I have spent a lifetime pushing people away when my feelings have been hurt, blocking contact and any chance of reconciliation while secretly attempting to will them into fixing the ever-growing breech between us. I have felt the exact moment when it becomes irreparable. I have relished it, that moment, because it signified an end to a bad situation, packed my pain and loss into my suitcase and headed for home. Until recently, I learned little from these broken loyalties. I just swallowed the anger and disappointment and moved on to new friendships, to try my hand at it one more time. This time is different. I have taken a page from my husband’s playbook, I am learning to be less socially intense. I am learning to have pleasant interactions without all of the baggage of expectation. I am enjoying it, and people, for the first time in many years. If friendship blossoms from such simple moments I will take it as a gift, if not, I will not mourn.

In October of 2013, I took a weekend trip with a group of female friends. I was nursing the wounds of my latest unhealthy friendship, coaxing them into scars that I hoped would fade with time. I had no expectations. It was a good weekend, full of music, food, wine and laughter. That Sunday morning, as I sat on the porch of my friend’s house in the hills of West Virginia, writing in my journal, I was finally able to let go.

On the Death of Friendship- October 2013

There’s a song on a record in my house about having no regrets.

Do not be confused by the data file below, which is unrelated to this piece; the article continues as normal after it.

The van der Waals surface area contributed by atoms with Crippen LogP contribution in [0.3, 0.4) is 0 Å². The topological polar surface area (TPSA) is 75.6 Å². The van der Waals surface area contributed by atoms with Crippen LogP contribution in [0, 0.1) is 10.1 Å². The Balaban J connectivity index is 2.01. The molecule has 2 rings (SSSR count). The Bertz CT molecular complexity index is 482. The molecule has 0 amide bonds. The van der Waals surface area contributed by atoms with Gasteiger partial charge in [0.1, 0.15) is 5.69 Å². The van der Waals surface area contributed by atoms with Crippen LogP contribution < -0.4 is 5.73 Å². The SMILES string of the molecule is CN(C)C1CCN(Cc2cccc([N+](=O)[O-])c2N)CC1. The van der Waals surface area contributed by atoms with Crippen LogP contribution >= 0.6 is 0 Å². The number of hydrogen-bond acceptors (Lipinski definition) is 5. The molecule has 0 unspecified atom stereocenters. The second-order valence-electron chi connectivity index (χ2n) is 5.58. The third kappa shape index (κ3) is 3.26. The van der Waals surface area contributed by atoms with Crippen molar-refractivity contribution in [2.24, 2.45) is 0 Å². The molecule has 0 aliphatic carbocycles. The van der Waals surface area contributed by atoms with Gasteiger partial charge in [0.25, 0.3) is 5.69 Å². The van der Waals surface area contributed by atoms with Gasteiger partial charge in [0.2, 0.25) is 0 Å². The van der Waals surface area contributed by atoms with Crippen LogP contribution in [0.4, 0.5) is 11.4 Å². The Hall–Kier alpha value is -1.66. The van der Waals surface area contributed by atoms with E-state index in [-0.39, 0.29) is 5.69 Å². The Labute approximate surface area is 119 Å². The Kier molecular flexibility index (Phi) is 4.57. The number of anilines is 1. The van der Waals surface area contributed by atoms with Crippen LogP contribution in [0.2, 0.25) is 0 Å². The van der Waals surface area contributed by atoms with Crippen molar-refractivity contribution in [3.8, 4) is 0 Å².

It’s sung in French.

But French regrets are as good as any, and besides

it’s a starting point.

So, let’s pour oil on troubled waters, shall we?

It’s here, in the hills of West Virginia,

in a house full of cooking smells,

boots clicking on torn linoleum floors,

a swish of a skirt,

a stunning silence,

calm, but for a rustle of forest at 3am.

This is the nighttime of my childhood,

dark and deserted.

Here, is where I appreciate

its absence, marvel at its existence

in the first place. Perhaps,

it was just something I dreamt up

on a bleak October morning

in the mountains.

Or was it the plot

of a book I read long ago,

long enough to have forgotten

it was only a book, and nothing more?

This house is a womb,

small and warm, even

the walls are soft.

We lounge in the corners,

the nooks and crannies,

of a room as high as it is wide,

wine is passed about,

sloshed into glasses,

mugs, jelly jars,

No one is left to thirst.

And somehow, I miss you

less than I have ever missed anyone.

You broke me so firmly and cleanly,

without a moment’s hesitation,

as an errant reader,

snaps the spine of a book,

flat backed upon his desk,

caught between elbows.

And me?

I am on the porch

at daybreak

packing the remnants

 of our drought throated

friendship into heavy wooden crates

to be tucked away in the eaves of my mind.

An attic with plenty of room to store you,

shove you deep into the shadows of memory.

Non, rien de rien.

Non, Je ne regrette rien.

But, I am foolish that way.

I admit it.



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Sometimes, I let my thoughts wander, let them seek out their own subject…